A police officer stands guard outside the Monaco building that was once the Medellin home of late drug baron Pablo Escobar / © AFP/File
Late drug kingpin Pablo Escobar's old fortress in Medellin is to be razed to the ground with explosives to make way for a park dedicated to the victims of drug trafficking, the town hall said on Thursday.
"The Monaco building will fall. It's not about erasing history but starting to tell it in honor of our true heroes: the victims," said the town hall in a Twitter post.
The ostentatious eight-story concrete bunker where Escobar and his family lived is to be demolished at 11am on Friday in a public show.
In its place will be built a 5,000 square meter (54,00 square feet) commemorative space to honor the thousands of victims killed during the 1980s and 90s as drug traffickers fought a bloody war against the authorities.
It is part of an initiative to show another side to the story of Medellin that is rarely told in television dramatizations or sightseeing tours.
Every day, groups of tourists visit the white building constructed in El Poblado, one of Medellin's most exclusive neighborhoods, in the 1980s.
Now empty, it was once used by the police.
Escobar had been one of the world's richest men, according to Forbes magazine, on the back of the empire he built on drugs and terror. He was killed by police in 1993.
Medellin's mayor Federico Gutierrez wants to change the narrative surrounding the city's history of drug trafficking and violence to focus on the victims / © AFP/File
As part of the initiative, since 2018 visitors to the building on the many "narcotours" are met with posters informing them of the police, journalists, civilians and judges murdered on Escobar's orders.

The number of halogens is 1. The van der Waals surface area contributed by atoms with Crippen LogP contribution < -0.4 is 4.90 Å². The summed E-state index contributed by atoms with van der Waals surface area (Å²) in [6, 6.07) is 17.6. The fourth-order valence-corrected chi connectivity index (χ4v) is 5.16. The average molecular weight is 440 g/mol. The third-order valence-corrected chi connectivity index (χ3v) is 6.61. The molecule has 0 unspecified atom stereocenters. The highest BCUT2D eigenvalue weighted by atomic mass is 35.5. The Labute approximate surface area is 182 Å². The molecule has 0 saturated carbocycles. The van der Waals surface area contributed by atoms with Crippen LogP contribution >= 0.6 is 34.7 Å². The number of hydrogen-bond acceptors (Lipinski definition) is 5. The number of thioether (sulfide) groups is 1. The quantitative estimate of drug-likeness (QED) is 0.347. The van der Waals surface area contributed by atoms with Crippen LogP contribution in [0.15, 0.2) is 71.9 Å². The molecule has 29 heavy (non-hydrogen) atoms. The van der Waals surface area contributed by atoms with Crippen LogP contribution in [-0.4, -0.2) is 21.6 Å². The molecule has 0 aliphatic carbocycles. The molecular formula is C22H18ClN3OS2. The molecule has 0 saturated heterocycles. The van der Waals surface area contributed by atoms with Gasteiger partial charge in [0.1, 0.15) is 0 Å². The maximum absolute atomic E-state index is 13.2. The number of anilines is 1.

"Respect our pain, honor our victims (1983-1994). 46,612 lives less," says one such poster.
While some decry the tearing down of a part of Medellin's history, the mayor Federico Gutierrez insists the story be told from the perspective of the victims.
"The demolition is one step but maybe the vindication and the voice of the victims is what could most lay to rest the ghost" of Escobar, said Alonso Salazar, a former mayor of Medellin and author of a book on the drug baron.
It won't be the first such move. At the end of January a replica of the first plane that carried a cargo of cocaine to the US was removed from another former Escobar property, Hacienda Napoles.
That was once a 20 square kilometer ranch containing a zoo, but is now a park.
Posters on the Monaco building tell the stories of those who fell victim to the terror wreaked by Pablo Escobar as he built up a drug empire / © AFP/File
What won't be torn down, though, are the 443 homes Escobar built for families living in a Medellin rubbish dump, an act that earned him the "Colombian Robin Hood" moniker.
Escobar may be dead but Colombia remains the biggest producer of cocaine in the world, much of which is bound for the US.
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